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November can't fool anyone; it has no baseball days.
It's cold, and no one with a half a brain goes out and plays
The summer game in wind and rain; yet this month gives us still
Two kinds of baseball pleasure to sip slowly, if we will.
The first? We can imagine trades of monstrous magnitude...
Rodriguez for Garciapara. Would you think it rude
To postulate, in fantasy, a Bonds for Sosa swap?
Would that trade break Chicago's heart or put the Cubs on top?
November means there is no deal about which one can't dream...
Larussa, say, to Boston, for, say, half the Red Sox team.
The second pleasure of the fall, brought in with chilly days,
Is idle thoughts of Marichal, McCovey, and of Mays...
When, though the Giants didn't win, they were the Giants, still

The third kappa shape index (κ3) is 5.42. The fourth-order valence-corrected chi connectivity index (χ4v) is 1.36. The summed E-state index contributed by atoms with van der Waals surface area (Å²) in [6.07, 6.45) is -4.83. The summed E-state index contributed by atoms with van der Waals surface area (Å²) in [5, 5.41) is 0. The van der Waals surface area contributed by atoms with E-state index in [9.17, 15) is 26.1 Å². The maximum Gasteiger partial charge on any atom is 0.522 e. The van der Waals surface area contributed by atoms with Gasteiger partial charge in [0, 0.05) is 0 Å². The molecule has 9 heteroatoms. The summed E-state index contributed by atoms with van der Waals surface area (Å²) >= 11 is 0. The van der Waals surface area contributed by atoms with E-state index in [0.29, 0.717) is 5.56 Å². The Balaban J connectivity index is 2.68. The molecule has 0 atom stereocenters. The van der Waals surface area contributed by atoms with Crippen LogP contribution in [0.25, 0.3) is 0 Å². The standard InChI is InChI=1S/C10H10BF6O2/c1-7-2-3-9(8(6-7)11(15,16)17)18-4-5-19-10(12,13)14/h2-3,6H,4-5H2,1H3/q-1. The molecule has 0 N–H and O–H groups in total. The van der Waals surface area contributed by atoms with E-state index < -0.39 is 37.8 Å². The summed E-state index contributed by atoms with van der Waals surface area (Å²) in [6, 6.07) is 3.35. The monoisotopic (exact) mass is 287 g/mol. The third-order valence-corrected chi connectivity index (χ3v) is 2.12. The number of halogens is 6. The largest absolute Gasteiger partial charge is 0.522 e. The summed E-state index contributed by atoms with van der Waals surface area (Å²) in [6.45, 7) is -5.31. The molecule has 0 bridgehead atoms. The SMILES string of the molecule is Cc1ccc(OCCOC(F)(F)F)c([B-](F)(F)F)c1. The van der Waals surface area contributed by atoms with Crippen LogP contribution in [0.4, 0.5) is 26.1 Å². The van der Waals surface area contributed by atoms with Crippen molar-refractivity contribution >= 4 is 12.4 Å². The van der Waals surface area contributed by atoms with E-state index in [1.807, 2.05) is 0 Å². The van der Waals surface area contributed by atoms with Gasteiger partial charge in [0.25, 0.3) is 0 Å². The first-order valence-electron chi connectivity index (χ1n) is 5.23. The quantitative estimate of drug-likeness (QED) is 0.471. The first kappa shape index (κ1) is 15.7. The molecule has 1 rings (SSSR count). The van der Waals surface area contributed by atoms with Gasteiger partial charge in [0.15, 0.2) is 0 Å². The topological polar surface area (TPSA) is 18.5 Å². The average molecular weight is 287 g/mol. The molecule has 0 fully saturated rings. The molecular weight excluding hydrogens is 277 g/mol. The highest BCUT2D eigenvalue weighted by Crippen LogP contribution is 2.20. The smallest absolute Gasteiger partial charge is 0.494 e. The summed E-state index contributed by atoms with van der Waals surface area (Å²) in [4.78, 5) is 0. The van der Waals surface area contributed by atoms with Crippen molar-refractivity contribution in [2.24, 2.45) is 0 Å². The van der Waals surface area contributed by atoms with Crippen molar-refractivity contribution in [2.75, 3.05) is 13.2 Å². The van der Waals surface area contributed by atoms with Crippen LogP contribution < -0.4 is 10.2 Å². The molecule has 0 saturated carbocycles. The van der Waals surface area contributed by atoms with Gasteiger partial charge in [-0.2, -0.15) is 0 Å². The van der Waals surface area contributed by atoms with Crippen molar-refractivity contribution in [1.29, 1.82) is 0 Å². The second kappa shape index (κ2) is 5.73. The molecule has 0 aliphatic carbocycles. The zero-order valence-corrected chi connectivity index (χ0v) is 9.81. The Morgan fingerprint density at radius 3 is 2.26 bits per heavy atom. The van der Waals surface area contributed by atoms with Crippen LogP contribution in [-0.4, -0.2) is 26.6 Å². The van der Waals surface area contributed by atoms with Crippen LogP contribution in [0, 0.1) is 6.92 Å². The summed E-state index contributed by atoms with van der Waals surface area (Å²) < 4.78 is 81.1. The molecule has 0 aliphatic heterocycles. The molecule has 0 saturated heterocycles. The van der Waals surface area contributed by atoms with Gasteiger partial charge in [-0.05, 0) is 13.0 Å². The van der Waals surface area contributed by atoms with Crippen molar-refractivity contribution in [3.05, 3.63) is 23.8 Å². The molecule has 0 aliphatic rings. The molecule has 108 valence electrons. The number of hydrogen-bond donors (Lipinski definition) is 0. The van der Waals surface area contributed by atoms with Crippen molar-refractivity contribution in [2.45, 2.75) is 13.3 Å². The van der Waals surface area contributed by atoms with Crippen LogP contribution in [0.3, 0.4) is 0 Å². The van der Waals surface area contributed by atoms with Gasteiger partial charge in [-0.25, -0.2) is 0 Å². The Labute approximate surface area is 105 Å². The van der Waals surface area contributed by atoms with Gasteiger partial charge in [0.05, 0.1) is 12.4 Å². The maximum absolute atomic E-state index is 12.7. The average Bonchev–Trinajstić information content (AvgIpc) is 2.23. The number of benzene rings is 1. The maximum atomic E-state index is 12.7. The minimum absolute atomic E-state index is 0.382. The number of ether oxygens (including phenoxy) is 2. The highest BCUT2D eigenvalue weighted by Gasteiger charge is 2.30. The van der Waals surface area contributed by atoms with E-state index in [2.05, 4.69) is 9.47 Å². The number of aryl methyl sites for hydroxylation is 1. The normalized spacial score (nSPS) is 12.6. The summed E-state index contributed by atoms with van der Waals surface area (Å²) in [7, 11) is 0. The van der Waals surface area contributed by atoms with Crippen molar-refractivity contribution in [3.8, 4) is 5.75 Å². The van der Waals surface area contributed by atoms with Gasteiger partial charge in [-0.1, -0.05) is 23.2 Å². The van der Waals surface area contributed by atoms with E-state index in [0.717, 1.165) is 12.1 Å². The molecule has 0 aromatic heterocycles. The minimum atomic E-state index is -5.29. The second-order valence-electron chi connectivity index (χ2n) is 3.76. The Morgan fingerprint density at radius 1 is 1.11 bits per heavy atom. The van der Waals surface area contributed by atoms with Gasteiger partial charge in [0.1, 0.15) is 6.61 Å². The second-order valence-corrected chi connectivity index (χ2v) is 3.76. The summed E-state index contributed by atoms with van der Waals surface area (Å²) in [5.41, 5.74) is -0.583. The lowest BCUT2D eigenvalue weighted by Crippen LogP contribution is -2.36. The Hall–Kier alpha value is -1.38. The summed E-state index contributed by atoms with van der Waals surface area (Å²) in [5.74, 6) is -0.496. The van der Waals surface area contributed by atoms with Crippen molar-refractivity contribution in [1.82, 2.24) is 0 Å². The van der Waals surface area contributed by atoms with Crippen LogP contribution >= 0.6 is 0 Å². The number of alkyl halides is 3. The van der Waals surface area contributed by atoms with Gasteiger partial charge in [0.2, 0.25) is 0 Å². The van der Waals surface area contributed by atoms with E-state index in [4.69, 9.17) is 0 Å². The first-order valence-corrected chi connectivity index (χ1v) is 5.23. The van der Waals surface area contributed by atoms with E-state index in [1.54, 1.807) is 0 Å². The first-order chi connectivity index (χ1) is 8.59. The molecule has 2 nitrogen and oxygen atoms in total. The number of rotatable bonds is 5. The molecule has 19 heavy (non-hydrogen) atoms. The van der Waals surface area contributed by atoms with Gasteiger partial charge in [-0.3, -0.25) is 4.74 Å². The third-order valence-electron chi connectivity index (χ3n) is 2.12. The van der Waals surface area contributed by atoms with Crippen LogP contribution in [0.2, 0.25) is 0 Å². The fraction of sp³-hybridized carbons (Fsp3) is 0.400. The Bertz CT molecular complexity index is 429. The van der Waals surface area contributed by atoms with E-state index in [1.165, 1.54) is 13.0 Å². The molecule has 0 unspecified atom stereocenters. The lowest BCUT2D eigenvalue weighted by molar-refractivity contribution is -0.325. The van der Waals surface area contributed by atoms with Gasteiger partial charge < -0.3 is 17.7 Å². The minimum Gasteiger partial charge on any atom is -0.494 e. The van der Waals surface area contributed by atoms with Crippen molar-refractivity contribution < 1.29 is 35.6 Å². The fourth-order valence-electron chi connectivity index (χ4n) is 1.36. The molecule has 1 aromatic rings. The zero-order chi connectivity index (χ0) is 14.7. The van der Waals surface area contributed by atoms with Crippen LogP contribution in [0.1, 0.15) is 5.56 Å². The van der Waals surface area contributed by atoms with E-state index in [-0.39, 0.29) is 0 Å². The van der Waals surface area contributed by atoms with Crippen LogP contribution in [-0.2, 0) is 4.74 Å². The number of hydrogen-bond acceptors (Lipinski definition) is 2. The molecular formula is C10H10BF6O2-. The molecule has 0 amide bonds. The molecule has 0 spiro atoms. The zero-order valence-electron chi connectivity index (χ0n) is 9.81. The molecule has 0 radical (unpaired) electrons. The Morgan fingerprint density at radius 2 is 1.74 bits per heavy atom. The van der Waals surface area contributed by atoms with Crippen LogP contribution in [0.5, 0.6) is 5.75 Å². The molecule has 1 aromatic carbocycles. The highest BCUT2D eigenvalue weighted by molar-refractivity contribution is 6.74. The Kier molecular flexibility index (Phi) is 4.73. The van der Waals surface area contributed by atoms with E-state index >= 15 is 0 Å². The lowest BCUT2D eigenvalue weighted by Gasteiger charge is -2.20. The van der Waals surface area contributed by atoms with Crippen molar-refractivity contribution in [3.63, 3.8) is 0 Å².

I rooted for them as I root for no one now. I will,
I guess, not ever feel as much again as I did then,
For children care so much about their ballclubs, so that when
They lose, as almost all do almost every year, it feels
As if the engines of their days have lost their driving wheels.
But I'd brought up November. Let's get back to cases here:
The gone days of Don Mueller and Sal Maglie were more clear
Than days I wake to now, and in November I recall
Felipe, Jesus, Matty in the same outfield. It's all
A thing Felipe shrugs off, as an old man's prone to do,
But for a kid the day that the whole outfield was Alou
Was memorable, as were the times when, at the old ballpark
'Twas Antonelli on the mound, and out at short, Al Dark.
Perhaps you have your own past lineups, live as old rock songs...
A dark November afternoon is where that stuff belongs,
And that's why baseball's still apparent as the days grow cold;
The men whom first we saw as children do, of course, grow old
Except as we remember them in parks no longer there,
On nights past playing's season, and, like kids again, we care.
This program aired on November 12, 2003. The audio for this program is not available.
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